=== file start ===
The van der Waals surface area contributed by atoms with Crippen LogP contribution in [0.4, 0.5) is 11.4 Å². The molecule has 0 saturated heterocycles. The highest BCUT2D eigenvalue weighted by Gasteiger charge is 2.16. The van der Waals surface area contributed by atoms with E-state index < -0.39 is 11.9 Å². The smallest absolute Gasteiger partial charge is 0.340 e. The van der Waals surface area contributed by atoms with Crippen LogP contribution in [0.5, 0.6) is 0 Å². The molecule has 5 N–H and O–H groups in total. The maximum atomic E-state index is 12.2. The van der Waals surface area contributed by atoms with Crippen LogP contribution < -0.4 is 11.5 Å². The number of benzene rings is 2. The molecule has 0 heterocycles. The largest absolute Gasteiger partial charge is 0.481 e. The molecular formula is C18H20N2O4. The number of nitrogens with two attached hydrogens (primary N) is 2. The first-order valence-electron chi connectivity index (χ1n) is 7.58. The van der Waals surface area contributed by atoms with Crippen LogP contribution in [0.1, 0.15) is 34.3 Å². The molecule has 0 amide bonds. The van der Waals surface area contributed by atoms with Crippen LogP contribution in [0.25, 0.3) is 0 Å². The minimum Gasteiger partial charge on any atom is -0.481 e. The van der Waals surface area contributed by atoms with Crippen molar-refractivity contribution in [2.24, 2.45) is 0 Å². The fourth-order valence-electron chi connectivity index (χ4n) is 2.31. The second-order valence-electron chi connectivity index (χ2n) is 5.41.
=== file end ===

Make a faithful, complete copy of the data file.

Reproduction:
The van der Waals surface area contributed by atoms with Crippen LogP contribution in [0.4, 0.5) is 11.4 Å². The molecule has 0 saturated heterocycles. The highest BCUT2D eigenvalue weighted by Gasteiger charge is 2.16. The van der Waals surface area contributed by atoms with E-state index < -0.39 is 11.9 Å². The smallest absolute Gasteiger partial charge is 0.340 e. The van der Waals surface area contributed by atoms with Crippen LogP contribution in [0.5, 0.6) is 0 Å². The molecule has 5 N–H and O–H groups in total. The maximum atomic E-state index is 12.2. The van der Waals surface area contributed by atoms with Crippen LogP contribution < -0.4 is 11.5 Å². The number of benzene rings is 2. The molecule has 0 heterocycles. The largest absolute Gasteiger partial charge is 0.481 e. The molecular formula is C18H20N2O4. The number of nitrogens with two attached hydrogens (primary N) is 2. The first-order valence-electron chi connectivity index (χ1n) is 7.58. The van der Waals surface area contributed by atoms with Crippen LogP contribution in [0.1, 0.15) is 34.3 Å². The molecule has 0 amide bonds. The van der Waals surface area contributed by atoms with Crippen LogP contribution in [0.25, 0.3) is 0 Å². The minimum Gasteiger partial charge on any atom is -0.481 e. The van der Waals surface area contributed by atoms with Crippen molar-refractivity contribution in [2.24, 2.45) is 0 Å². The fourth-order valence-electron chi connectivity index (χ4n) is 2.31. The second-order valence-electron chi connectivity index (χ2n) is 5.41.